“Blooddrinker,” Ash whispered. Des swallowed, suddenly hearing the man’s cries as clearly as he had heard the trickster standing next to him.
“Blooddrinker-help me! Blooddrinker!” The stranger's voice was growing, headed in their direction. Des could only presume the man was fleeing from the Blooddrinker, the worst of the exiles that had lost their mind, mad rogues, that helped make the Phrecian forest more merciless than it already was. The marauder stalked the forest and killed anyone who was unlucky enough to be caught alone.
“We have to help him,” Des said, turning to Ash.
“What!?” Ash yelled, his eyes wide. “N-no, we need to get away from here, now!”
“We can help him-” Des replied. “-we have to do something!” In the distance he could vaguely make out the shadow of a man running down the same stone-brick path they’d been travelling.
“No,” Ash said, his voice firm. “I’m hiding, you do whatever you want”. He turned toward a thicket of trees and tall bushes that crested the edge of a nearby river, dashing into them without a moment’s hesitation.
The figure on the horizon was growing in size. A second, taller, figure had appeared further behind it. Des hesitated. He was no match for the Blooddrinker, certainly not alone. He glanced toward the thicket that Ash had run into and felt his feet spur him away from the road.
Solaris forgive me. As he pushed his way through the nest of tangled branches and foliage he found Ash crouched between a thick copse of trees.
“Saw sense then,” Ash murmured.
“Quiet,” Des said, his voice sharp. Shame burnt a hole in his chest. Hidden within the trees Des could see a small sliver of the road, the bone-cruncher’s corpse standing out at its edge. The two exiles hid in silence as the bellowing man drew closer, and as his cries became more frantic. When at last Des thought the man’s howls would break his spirit and drive him mad, the man staggered into view, an old man with a knotted grey beard and bare feet, dressed in only a white long-shirt marred with streaks of vibrant red blood. He took a few haggard steps, stopping just short of the bone-cruncher’s corpse, and turned, wheezing and sobbing all at once.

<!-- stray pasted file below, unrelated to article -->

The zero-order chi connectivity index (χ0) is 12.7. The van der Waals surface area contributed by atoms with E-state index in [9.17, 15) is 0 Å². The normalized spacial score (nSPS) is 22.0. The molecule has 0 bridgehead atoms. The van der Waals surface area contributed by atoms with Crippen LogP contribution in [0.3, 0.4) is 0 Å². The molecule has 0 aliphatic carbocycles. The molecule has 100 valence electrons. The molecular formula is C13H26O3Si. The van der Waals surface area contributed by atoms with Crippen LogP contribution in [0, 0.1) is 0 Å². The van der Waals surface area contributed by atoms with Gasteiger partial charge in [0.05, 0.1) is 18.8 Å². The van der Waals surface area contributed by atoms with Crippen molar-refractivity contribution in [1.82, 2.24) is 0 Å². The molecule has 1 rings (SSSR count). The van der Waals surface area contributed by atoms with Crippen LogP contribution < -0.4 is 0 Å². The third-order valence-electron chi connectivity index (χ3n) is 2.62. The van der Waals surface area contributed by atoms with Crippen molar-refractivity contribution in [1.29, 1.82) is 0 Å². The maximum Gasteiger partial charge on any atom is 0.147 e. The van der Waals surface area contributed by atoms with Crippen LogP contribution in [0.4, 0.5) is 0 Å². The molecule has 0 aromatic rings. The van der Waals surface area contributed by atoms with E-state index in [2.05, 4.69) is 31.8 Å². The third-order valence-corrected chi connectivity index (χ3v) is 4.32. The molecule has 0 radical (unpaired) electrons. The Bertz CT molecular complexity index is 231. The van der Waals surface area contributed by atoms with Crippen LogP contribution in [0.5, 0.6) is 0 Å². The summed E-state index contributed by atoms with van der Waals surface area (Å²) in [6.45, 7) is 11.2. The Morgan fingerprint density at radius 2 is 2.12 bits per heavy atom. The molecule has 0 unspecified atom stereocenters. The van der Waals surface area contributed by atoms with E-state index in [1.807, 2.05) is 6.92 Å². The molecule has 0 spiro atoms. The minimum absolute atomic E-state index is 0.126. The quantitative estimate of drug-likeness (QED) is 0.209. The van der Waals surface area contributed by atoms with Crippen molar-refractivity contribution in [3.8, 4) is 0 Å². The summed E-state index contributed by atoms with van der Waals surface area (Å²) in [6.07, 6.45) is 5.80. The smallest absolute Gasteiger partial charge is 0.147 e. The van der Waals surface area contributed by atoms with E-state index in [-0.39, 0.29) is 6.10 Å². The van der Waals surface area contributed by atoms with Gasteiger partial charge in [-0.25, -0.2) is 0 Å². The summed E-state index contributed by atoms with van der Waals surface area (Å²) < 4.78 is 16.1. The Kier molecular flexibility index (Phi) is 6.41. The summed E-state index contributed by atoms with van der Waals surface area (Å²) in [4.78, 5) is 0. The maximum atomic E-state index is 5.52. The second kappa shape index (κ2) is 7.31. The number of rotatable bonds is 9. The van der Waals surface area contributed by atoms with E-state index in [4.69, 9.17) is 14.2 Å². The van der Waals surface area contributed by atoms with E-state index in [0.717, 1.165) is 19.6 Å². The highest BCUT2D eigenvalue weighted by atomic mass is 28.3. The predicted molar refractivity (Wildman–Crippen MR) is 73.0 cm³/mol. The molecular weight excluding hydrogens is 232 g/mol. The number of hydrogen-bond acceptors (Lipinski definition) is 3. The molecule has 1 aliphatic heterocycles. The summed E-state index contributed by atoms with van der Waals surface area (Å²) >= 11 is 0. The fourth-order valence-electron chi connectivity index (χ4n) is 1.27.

“No-” he croaked, his words barely audible from the road. A monstrously tall Karui man followed him, taking slow and methodical steps.
The marauding exile towered over his victim, the top of the old man’s head barely reaching the bottom of Blooddrinker’s throat. His bare muscular chest was marked with blood-red tribal tattoos that spiralled from his neck to his waist, obscured only by a macabre collection of burnt bones fixed into some mocking imitation of a man’s ribcage. Around his neck hung yet more blackened bones, arranged into a framework of pauldrons that stretched over his shoulders, and a similar arrangement of skeletal remains dangled from a bloodied cord strung around his waist, though in no particular shape. He only wore two pieces of clothing, if you could call them such; on his legs a pair of ragged and torn charcoal breeches, and on his head a hollowed rhoa skull with inwardly-curved horns.
“Please-” the old man begged, his voice rasping with exhaustion. The Blooddrinker’s eyes answered him, vacant and uncaring behind the rhoa’s visage. He threw his great-hammer into the air and brought it down on the old man, caving his skull in and scattering blood and brain matter over the dusty stone path.
Des looked away, unwilling to find out if the exile’s name was a literal moniker. To his left, he noticed Ash had his eyes closed. He listened for a moment, hearing only Ash’s murmured prayers to Innocence, waiting to see if the Blooddrinker was headed for the pair of them next. When the Karui’s thunderous footsteps began to fade away, Des risked a glance. The marauding exile had turned to travel back in the same direction he had come from, Des exhaled; his chest suddenly burning in pain as he took a breath, the air striking his lungs with urgency. He hadn’t realised he was holding his breath.
The old man’s body lay still in the middle of the road, his face a misshapen mockery of what it once was.
“We could have helped him,” Des said accusingly, turning toward Ash.
“Didn’t see you out on the road either,” the trickster replied scornfully. He leant around the nearby tree to double-check the Blooddrinker was gone, and then strode from the thicket.
“I couldn’t have helped him alone,” Des mumbled. He followed Ash out of the thicket and toward the road, where Ash stamped his feet in front of the bone-cruncher, a fit of exasperation whirling around the trickster.